However, while promising, miRNA-based therapeutics has raised the following issues to be considered: delivery, selectivity to specific target cells, degradation, and toxicity. Chemical modification of nucleotides or of the RNA backbone through methylation or LNAs, together with the development of vehicles to encapsulate the RNAs, are the main strategies put in place to protect miRNA from degradation [15]. Moreover, toxicity and side effects represent perhaps the biggest obstacle so far encountered in miRNA-based therapeutics [15]. Viral and non-viral vectors have been developed to improve delivery efficiencies to target cells, but the risk of adverse immunogenicity has restricted their use. Lipid-based and polymer-based nanoparticles (NPs) resulted as promising technical approaches as they guarantee efficient delivery and a good safety profile [15][59].
MRX34, a formulation based on miR-34 mimics in liposomal particles, was the first miRNA restoration strategy performed, subsequently entering a clinical trial recruiting patients with solid tumors, including hepatocellular carcinoma [60]. Preliminary results emerging from clinical investigations reported a good safety profile and significant anticancer activity for MRX34 treatment [60]. Recent findings showing the inhibition of BDC cell growth by the miR-34 mimic strongly suggested that miRNA-34-based therapy may be a potential efficient and safe therapeutic approach in BDC [32].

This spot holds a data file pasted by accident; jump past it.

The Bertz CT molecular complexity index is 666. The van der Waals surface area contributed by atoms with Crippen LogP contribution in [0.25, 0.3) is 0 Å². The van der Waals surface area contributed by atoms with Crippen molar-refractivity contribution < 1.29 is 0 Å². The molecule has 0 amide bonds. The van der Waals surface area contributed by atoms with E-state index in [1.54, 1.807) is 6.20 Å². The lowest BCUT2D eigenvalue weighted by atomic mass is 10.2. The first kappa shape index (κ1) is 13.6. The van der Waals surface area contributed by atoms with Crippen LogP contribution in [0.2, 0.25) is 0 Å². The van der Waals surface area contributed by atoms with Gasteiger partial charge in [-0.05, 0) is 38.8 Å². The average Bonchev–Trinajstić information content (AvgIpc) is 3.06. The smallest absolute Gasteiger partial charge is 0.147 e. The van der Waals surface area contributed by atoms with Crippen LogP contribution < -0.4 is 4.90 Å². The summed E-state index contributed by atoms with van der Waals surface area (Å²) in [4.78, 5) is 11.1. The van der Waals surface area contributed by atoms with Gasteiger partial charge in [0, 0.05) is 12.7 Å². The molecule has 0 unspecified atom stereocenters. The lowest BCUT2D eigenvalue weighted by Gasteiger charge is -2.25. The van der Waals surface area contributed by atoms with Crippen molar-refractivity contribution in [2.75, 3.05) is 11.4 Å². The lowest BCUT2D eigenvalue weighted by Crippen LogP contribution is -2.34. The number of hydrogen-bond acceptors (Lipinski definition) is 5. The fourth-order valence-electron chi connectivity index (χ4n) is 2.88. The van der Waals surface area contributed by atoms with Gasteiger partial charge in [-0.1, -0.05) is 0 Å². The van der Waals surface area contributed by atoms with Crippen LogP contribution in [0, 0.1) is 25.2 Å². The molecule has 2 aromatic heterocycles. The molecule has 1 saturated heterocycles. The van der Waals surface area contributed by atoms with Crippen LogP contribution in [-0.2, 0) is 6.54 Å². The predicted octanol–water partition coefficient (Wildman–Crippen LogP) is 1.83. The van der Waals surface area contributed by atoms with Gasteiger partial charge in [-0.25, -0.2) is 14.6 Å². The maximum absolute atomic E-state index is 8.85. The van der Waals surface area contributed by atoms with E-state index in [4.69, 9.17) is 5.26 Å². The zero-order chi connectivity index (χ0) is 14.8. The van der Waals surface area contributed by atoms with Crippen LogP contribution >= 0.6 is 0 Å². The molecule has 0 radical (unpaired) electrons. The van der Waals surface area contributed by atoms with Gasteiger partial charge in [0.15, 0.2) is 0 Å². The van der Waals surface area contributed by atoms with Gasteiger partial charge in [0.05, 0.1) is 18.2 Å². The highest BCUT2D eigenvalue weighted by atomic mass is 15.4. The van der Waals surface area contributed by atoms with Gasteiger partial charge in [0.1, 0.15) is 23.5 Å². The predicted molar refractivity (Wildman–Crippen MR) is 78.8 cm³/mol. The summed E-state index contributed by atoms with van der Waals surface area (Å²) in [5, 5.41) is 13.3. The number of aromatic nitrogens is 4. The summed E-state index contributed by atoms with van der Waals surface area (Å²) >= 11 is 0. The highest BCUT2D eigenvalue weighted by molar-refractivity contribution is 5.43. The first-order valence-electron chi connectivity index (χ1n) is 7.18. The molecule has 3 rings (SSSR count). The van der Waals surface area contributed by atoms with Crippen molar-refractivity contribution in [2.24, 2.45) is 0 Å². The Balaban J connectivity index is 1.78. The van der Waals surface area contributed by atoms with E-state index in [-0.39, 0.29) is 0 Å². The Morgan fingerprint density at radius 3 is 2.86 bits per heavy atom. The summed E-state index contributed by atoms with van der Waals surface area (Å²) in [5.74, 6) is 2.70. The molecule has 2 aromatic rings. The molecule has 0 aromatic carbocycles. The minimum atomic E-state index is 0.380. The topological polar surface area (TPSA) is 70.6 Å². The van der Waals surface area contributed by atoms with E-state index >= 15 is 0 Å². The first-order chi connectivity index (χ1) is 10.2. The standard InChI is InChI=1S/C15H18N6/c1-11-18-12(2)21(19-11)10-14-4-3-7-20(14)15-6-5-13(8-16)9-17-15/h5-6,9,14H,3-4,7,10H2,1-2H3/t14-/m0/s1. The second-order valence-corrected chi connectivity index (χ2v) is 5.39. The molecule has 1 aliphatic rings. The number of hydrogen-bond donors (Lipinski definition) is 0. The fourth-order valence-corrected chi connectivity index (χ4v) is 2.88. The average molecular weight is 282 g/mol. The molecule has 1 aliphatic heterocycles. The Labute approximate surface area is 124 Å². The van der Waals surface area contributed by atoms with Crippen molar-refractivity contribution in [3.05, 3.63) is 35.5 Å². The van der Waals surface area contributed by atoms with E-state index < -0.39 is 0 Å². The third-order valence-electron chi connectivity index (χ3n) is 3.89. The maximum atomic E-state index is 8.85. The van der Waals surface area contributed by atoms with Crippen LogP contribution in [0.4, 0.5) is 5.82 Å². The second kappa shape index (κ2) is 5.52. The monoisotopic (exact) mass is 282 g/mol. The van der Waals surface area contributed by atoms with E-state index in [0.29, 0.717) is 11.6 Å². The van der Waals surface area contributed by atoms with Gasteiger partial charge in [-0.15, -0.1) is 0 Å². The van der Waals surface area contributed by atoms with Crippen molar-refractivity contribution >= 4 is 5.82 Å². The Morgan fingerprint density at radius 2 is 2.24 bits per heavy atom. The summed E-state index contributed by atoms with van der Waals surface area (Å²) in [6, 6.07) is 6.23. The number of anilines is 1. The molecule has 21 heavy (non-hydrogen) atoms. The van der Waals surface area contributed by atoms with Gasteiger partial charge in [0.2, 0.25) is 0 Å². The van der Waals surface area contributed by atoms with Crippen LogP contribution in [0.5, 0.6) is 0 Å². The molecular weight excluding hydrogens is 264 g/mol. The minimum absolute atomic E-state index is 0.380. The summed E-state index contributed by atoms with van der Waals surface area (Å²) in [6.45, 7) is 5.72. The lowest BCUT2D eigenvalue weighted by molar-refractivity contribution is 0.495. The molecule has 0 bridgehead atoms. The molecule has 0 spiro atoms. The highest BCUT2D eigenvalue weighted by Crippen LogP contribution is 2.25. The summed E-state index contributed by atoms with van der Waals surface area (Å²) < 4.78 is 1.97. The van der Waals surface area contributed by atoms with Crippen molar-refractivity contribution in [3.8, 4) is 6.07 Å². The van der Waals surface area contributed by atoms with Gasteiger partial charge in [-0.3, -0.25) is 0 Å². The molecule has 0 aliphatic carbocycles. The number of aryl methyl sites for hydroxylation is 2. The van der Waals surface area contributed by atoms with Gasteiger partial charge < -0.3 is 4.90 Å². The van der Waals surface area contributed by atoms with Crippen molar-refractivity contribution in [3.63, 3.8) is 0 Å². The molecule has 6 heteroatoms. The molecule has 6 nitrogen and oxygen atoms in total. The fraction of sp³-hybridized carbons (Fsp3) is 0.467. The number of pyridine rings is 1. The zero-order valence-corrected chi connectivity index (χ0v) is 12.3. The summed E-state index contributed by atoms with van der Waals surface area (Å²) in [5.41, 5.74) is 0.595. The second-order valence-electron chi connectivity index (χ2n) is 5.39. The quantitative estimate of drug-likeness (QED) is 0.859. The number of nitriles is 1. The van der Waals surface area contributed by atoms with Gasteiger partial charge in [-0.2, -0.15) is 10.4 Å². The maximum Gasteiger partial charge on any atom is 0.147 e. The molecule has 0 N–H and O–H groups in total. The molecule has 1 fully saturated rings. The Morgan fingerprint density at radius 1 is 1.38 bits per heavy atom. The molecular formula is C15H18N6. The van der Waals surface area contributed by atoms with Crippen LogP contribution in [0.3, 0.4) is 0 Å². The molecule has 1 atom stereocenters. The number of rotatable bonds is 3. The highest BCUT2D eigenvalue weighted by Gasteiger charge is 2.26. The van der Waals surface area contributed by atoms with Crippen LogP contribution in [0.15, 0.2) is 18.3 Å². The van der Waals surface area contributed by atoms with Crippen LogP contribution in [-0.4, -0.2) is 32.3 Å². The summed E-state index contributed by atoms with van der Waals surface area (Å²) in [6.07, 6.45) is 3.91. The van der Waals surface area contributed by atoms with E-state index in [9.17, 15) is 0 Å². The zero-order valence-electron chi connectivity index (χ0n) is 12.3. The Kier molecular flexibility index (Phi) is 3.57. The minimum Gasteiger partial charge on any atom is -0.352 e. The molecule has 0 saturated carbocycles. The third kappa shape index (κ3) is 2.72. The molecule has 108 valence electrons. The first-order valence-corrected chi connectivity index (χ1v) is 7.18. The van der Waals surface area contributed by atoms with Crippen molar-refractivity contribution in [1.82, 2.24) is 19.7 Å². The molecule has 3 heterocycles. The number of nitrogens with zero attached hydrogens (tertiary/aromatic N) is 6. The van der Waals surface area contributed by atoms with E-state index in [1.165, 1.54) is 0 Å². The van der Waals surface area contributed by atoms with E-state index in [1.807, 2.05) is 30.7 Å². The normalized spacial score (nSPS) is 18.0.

Li et al. first found that stroma-derived extracellular vesicles (EVs) containing miR-195 inhibit the proliferation, migration, and metastasis of BDC cells [59]. Furthermore, they observed that the systemic injection of miR-195-loaded EVs inhibited BDC tumor growth and prolonged survival in animal models [59].
Xie et al. explored a new therapeutic approach based on the use of nanoparticles loaded with a cholesterol-modified polymeric antagonist of CXCR4 (C-X-C receptor type 4) and anti-miR-210 [61]. They showed that CXCR4 antagonist- and anti-miR-210-loaded nanoparticles cooperate synergistically in inducing apoptosis and sensitizing BDC cells to Gem/Cis treatment. They presented results showing that the novel nano-therapeutic approach combining the silencing of both CXCR4 and miR-210 suppress tumor growth in BDC cell lines and animal models [61].
Another miRNA-based therapeutic approach is represented by the combination of chemotherapy and miRNA to establish a synergistic antitumor effect. Recently, Zhang et al. assembled NPs loaded with gemcitabine—oleic acid prodrugs (GOA) and miR-122 to form GOA/miRNAs NPs [18]. They demonstrated that GOA/miR-122-loaded NPs were efficiently delivered to the tumor area and inhibited hepatocellular carcinoma tumor growth in vivo, without significantly affecting the biosafety profile [18].
To date, miRNA-based therapeutics have been investigated by a huge number of preclinical studies, but only a small number have moved up to clinical trials. Major obstacles are still represented by the delivering of miRNA-based drugs, their stability, and safety profile. However, promising novel strategies are emerging, combining novel delivery platforms and low-toxicity profiles, providing a basis for innovative miRNA-based therapeutic approaches.